Élisabeth Borne, el ministro francés de trabajo, ha sido nombrada primera ministra, la primera mujer en ocupar el cargo en más de 30 años y solo la segunda mujer primera ministra en la historia moderna de Francia.
“I dedicate this nomination to all the little girls in Francia, to tell them, ‘Follow your dreams’,” Borne said while taking office. “Nothing should stop the fight for women’s place in our society.”
Borne, 61, an engineer with a long career in government ministries, the senior civil service, public administration and state businesses, was chosen by Emmanuel Macron for the difficult task of delivering his complex policy promises at the start of his second term, against a background of rising inflation and the war in Ukraine.
Borne is the first French female prime minister since Édith Cresson, who briefly headed the cabinet from May 1991 to April 1992 under the Socialist president François Mitterrand.
“It’s more than time,” Cresson told BFMTV when asked how it felt to see a second woman head the government.
Cresson had warned this weekend that French politics remained “macho”. Un total de 74% of French people said they wanted a female prime minister, according to an Ifop poll this weekend. Macron, whose government had featured equal numbers of women and men, had nonetheless been accused of surrounding himself with a mainly male group of advisers and confidants.
Borne’s first task is to manage the different political factions of Macron’s centrist grouping who need to win a parliamentary majority in elections next month if Macron is to have a free hand for his planned overhaul of pensions and the welfare state.
If Macron wins a majority, from this summer, Borne must extend caps on energy prices and introduce further measures to address voters’ concerns about making ends meet amid the cost of living crisis. She is then tasked with leading Macron’s unpopular plans to push back the pension age from 62 to either 64 o 65, which are expected to spark trade union opposition and street protests. Borne will also be given a new brief of overseeing what Macron has promised will be a radical new form of “green planning” to limit carbon emissions and boost environment policy.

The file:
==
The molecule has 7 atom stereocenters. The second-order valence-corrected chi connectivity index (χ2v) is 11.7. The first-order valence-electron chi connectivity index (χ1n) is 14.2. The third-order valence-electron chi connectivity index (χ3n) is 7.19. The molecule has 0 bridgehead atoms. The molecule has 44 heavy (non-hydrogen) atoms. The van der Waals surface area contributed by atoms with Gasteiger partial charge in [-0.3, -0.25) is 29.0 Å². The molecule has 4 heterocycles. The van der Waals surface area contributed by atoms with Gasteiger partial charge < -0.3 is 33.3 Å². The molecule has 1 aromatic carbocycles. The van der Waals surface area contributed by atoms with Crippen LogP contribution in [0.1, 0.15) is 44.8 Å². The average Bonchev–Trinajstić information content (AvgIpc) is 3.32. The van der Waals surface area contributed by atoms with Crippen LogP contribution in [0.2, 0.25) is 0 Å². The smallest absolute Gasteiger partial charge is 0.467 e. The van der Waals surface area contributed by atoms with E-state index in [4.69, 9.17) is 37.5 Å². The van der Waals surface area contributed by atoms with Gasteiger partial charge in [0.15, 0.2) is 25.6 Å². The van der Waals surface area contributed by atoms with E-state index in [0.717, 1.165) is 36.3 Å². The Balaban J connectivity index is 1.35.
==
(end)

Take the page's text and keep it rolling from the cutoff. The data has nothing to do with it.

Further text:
Borne is a faithful Macron supporter who held three key ministerial jobs during his first term: transport, environment and labour. She earned a reputation for taking on difficult policies and pushing them through, including Macron’s sweeping reforms to the state rail system, which triggered the biggest strikes in decades. The Macron ally Christophe Castaner had nicknamed the straight-talking Borne “minister of impossible reforms made possible”.
Macron, 44, registered a solid victory in last month’s presidential election against the far-right leader Marine Le Pen, winning by 58.5% to Le Pen’s 41.5%. But he acknowledged that many French people, particularly on the left, had voted for him to keep out the far right. He has promised to change his top-down, centralised way of doing politics and consult more, broadening his base.
Borne, who was in government for the whole of Macron’s first term, symbolises continuity. Macron’s opponents were quick to attack her appointment. Le Pen, who is running for re-election to parliament, dicho: “Emmanuel Macron has shown his incapacity to unite people and the will to continue his politics of looking down on people, deconstructing the state and wrecking the social [security system], of fiscal rackets and laxism.” The radical left’s Jean-Luc Mélenchon tweeted that Borne’s appointment meant “the continuity of the president’s policies”. He tweeted: “A new season of social and environmental mistreatment begins.”
Borne’s personal background on the centre left is crucial for Macron, particularly in the run-up to the parliament elections. In his first term, Macron – whose project was described as “neither right nor left” when he won the presidency in 2017 – had appointed two prime ministers from the right. He is under pressure to win back voters on the centre left in the parliamentary elections.
Mélenchon recently persuaded the Socialist, Communist and Green parties to enter an alliance under his leadership for the parliamentary elections, that unites the left around a common platform for the first time in decades. The left is seeking to increase its seats in parliament.
Borne’s long career has included advising key ministers under the Socialist presidents Mitterrand and François Hollande as well as working in Paris city hall when it was run by the Socialist Bertrand Delanoë.
She never joined the Socialist party, and she is the first of Macron’s prime ministers to be a card-carrying member of his centrist party, which was recently renamed Renaissance.
Borne has described being personally driven by efficiency, rather than hogging the limelight. "Para mí, doing politics is not about getting people to talk about me at any price, it’s about dedicating myself to delivering projects in the service of my country,” she told France Inter radio last year. “Politics is not about pushing myself to the front of stage.”